Low Interest Credit Cards

1. Barclaycard Arrival Plus World Elite Mastercard Review

Barclaycard Arrival® Plus World Elite Mastercard® card art
Recommended Credit:
690
850
Excellent and Good Credit

Annual Fee

$89

Why We Like It:

"2X miles every purchase"

The Barclaycard Arrival Plus World Elite MasterCard carries its weight in the travel reward credit card world. That's because it's not branded by one particular airline or hotel chain, leaving you to roam freely throughout the world as you redeem your travel purchase points.

While more experienced travelers—or those looking for good deals on luxury offerings—might be more willing to comb through the fine print of award travel options, you don't have to with this card. All you have to do is remember to use it when you make a purchase and watch those miles pile up.

That's right, there are no restrictive categories to keep track of. You can use your miles to pay off travel purchase charges including travel agencies and websites, airlines, hotels, car rentals and ground transportation, trains, cruises and ferries, timeshares, and campgrounds. So whether you are looking for a budget weekend getaway or a longer, luxurious stay, this card will come in handy.

2. HSBC Gold MasterCard

HSBC Gold MasterCard card art
Recommended Credit:
690
850
Excellent and Good Credit

Intro Period Months

15

Balance Transfer Fee

4%

Why We Like It:

"0% APR for 18mo on transfers/purchases"

The concept behind the HSBC Gold Mastercard is simple: Give consumers a fantastic, low-interest card, great for one-time purchases and balance transfers, and they will carry a balance from month to month. It’s designed to be a low APR card for those who need to charge a bigger balance, and that’s exactly what it allows consumers to do. What you give up in additional perks, you make up with a low maintenance, hassle-free card.

For most of the cards we review, we recommend not carrying a balance. That’s because interest can get expensive on a more typical card and you’ll often see us recommend that people build good credit habits by spending only what they can afford and paying their balance in full each month. You may be surprised to see that for this card we recommend the opposite. In a perfect world, you’ll never need an advance on a large sum of money, but we all know sometimes you need money you just don’t have—and that’s where the HSBC Gold Mastercard shines.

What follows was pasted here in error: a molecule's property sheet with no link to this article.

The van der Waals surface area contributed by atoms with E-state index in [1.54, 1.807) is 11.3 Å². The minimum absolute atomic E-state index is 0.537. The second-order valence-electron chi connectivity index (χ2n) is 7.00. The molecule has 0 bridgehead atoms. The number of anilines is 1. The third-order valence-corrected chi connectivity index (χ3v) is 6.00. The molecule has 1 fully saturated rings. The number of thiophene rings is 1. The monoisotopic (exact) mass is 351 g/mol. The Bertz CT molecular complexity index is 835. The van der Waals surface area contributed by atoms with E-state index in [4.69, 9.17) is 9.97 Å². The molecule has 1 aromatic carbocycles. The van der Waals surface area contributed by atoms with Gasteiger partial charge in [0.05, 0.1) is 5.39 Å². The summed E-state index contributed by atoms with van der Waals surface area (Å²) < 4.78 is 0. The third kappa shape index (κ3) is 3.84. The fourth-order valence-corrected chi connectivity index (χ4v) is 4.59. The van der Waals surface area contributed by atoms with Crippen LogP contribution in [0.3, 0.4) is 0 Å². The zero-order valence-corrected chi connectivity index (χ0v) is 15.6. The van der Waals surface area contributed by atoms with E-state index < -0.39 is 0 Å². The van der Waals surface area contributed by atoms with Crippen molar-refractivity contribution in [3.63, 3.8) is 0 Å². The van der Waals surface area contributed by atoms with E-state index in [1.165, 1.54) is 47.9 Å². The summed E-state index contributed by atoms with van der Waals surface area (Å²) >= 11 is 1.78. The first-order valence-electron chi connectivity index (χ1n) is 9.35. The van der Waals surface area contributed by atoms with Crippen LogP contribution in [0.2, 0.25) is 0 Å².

Whether transferring a balance or making a large purchase, the intro APR offer and below average residual APR on this card makes it a good choice for those who know they will need to carry a balance from month to month. Use it to finance new bedroom furniture or pay down an existing credit balance. When paid on time, you’ll see the amount owed get smaller and smaller, making this a great card for getting out of debt.

3. First Progress Mastercard® Secured Credit Card

First Progress Platinum Prestige Mastercard® Secured Credit Card card art
Recommended Credit:
300629
Bad and No Credit

APR

See terms*

Deposit

See terms*

Why We Like It:

"Build credit refundable deposit"

The First Progress Platinum Prestige Mastercard Secured credit card is one of a few options for people with bad credit, poor credit, limited credit or no credit at all. When it comes to First Progress cards, they offer limited perks and few incentives to new cardholders. On the bright side, however, a card from First Progress can make your financial situation seem less hopeless if you are one of many Americans who needs access to credit but has trouble getting approved for more competitive offers.

The selling point of the First Progress Platinum Prestige card is it provides an easy-to-navigate online path to approval. With no minimum credit score or credit history required, users can quickly and seamlessly complete an online application. If approved, the card issuer offers expedited processing for people who need to get plastic in their hands, quickly.

Of the three platinum cards offered by First Progress, the Platinum Prestige has the highest annual fee but offers the lowest interest rate, essentially allowing consumers to trade APR points for fee dollars. This could be the right card for someone who has a low credit score or no credit. That’s especially true if the consumer needs a card quickly and doesn’t mind making a deposit and paying fees in exchange for lower APR.